Wednesday, May 5, 2010

Boutique Simplicity

During the mid-nineties, in another milder recession, a colleague asked me if I would be downsizing - the term for an earlier version of what we call "simplicity" these days. I had been struggling to make a career change to academia, with only part-time and contract work for a few years - after the years of having even less as a student.

I was poor, not making enough to save anything to support myself through the summers with no work (and being overqualified for anyone to hire me for anything else).

I responded to the question, saying that I would have to "upsize" first in order to fully embrace the experience of downsizing. I wouldn't be enjoying the simplicity of giving up a European vacation, driving instead to a rented cabin on a lake for a week. I had no car and was worried about paying the rent on my tiny apartment for the summer.

Only the privileged and comfortable people can ask such questions. When people are truly "downsized," they have not much to give up.

Charlotte Allen writes about simplicity in an article in In Character - "Not Really Simple" - in which she is funny, frustrated and satirical about the designer simplicity movement and some of the nonsense that occurs.

Hunting wild boar in the hills above San Francisco in order to have a primal connection with one's food is one such bit of nonsense; any other type of hunting would make the simplicity set shudder:
Hunting is usually taboo in the simplicity movement because it involves guns (hated by the professionally simple) and exploitation of animals (ditto). However, if you're hunting boar in the upscale hills ringing the San Francisco Bay so as to furnish yourself a "locally grown" boar paté, as does Berkeley professor and simplicity movement guru Michael (The Omnivore's Dilemma) Pollan, or perhaps to experience an "epiphany," as another well-fixed Bay Area boar hunter recently told the New York Times, you're doing a fine job of returning to the simple life...But if you're a laid-off lumber mill worker bagging possums in Eutaw Springs, S.C., because your main primal connection with food is that you don't have much money to spend on it, you're an unsophisticated redneck.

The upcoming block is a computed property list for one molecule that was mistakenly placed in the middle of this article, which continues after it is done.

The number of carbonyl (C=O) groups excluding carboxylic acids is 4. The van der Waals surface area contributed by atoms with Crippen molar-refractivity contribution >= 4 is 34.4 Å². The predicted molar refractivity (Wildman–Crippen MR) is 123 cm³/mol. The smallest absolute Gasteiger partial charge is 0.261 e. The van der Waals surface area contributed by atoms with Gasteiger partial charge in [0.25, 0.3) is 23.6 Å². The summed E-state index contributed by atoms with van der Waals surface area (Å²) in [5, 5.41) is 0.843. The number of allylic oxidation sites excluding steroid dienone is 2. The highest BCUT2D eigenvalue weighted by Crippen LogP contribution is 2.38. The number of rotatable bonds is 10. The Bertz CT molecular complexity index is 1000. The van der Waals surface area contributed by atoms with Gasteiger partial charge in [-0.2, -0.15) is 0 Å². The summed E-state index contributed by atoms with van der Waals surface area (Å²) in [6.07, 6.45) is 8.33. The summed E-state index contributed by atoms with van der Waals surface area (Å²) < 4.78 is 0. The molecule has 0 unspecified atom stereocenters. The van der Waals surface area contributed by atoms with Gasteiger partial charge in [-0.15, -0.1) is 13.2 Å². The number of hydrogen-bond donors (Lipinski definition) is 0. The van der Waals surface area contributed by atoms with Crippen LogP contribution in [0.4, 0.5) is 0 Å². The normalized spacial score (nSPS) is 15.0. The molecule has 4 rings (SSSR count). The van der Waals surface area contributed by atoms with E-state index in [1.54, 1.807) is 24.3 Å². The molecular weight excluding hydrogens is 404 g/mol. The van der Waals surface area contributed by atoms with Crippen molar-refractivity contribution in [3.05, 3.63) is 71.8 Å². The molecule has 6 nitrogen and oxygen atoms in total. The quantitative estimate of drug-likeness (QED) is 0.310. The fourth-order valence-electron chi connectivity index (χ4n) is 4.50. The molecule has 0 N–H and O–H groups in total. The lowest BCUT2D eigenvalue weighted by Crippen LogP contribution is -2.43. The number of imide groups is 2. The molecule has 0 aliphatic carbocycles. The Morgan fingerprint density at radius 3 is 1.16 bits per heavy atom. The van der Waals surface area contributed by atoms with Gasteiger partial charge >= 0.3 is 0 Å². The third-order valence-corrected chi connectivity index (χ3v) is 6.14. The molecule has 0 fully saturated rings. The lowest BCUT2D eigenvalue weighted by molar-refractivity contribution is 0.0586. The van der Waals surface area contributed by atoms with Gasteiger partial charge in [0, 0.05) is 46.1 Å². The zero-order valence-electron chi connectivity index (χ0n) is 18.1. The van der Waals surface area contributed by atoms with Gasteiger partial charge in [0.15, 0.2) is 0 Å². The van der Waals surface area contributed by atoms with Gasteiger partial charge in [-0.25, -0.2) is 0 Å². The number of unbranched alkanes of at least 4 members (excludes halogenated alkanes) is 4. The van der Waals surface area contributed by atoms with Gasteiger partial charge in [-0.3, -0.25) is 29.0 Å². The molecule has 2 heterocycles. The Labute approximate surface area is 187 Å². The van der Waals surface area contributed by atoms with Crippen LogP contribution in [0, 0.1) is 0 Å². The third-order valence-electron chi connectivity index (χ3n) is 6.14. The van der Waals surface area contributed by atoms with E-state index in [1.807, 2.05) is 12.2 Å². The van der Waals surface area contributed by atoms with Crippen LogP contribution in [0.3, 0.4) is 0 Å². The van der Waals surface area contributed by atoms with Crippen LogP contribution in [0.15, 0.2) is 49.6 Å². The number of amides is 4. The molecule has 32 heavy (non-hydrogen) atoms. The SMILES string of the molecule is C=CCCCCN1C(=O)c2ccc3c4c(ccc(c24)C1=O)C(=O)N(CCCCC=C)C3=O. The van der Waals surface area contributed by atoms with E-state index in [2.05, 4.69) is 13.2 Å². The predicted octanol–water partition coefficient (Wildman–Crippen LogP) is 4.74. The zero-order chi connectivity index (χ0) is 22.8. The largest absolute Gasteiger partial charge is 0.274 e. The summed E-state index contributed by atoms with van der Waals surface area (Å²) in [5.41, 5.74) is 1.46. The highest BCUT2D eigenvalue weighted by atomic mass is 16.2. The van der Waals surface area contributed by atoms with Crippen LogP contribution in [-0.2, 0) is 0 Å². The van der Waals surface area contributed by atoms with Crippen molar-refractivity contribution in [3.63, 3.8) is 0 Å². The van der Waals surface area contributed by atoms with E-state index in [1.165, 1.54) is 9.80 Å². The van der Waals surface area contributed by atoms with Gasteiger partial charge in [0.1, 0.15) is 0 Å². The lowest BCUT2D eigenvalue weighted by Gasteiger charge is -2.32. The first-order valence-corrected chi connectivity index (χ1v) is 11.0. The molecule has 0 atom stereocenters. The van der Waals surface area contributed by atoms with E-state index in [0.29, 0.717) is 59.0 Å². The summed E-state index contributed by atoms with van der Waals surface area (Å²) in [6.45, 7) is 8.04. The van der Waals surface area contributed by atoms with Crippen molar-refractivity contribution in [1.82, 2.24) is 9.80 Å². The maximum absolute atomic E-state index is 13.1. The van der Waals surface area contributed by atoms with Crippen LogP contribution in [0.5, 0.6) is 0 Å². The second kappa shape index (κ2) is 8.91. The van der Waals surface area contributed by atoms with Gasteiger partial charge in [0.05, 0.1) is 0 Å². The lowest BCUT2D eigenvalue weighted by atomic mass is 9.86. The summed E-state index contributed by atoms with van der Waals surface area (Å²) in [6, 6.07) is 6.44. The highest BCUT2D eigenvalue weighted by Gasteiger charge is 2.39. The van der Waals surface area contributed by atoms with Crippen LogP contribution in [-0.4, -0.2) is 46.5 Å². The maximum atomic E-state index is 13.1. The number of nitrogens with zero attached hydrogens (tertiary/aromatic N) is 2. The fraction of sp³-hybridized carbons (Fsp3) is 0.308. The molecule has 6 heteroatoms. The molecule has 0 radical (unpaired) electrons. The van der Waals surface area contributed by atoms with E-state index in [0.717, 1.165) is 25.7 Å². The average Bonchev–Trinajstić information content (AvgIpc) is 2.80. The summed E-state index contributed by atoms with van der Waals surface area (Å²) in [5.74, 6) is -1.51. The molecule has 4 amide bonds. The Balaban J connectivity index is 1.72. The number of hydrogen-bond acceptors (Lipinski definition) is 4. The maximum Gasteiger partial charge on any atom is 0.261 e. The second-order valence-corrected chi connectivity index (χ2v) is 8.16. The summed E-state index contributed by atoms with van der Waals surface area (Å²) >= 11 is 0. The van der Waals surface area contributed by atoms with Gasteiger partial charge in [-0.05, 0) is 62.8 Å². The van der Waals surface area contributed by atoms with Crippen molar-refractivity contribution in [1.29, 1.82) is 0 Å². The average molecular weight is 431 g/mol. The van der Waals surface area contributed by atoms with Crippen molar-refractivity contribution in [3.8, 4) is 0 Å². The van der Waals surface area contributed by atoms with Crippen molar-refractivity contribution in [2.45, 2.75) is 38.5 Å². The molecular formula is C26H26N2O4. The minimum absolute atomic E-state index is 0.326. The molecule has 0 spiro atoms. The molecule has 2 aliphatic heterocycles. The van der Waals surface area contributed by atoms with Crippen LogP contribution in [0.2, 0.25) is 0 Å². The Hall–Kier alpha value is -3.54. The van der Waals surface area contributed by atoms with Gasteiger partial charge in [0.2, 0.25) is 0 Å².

Allen takes potshots at this kind of simplicity that calls for not a little wealth in its afficionados.

One anecdote is particularly telling. Walmart has recently introduced a line of organic produce which has drawn the ire of some shoppers at small markets. They worry that by making organic produce more readily available to those with lower incomes, Walmart may drive their boutique markets out of business - specifically THEIR boutique markets.

I don't know any specs on the Walmart produce - where it comes from or its carbon footprint, etc. - so there may well be room for criticism , but the point of the story highlights for Allen the main problem with what I call boutique simplicity:
The problem with the simplicity movement is that its proponents mistake simplicity, which is an aesthetic lifestyle choice, for humility, which is a genuine virtue. Humility is an honest acknowledgment of one's limitations and lowliness in the great scheme of things and a realization that power over other human beings is a dangerous thing, always to be exercised with utmost caution. The Amish, as well as monks, Eastern and Western, cultivate humility because they know they have a duty toward what is larger than themselves...For humble people, their own happiness or other personal feelings are secondary.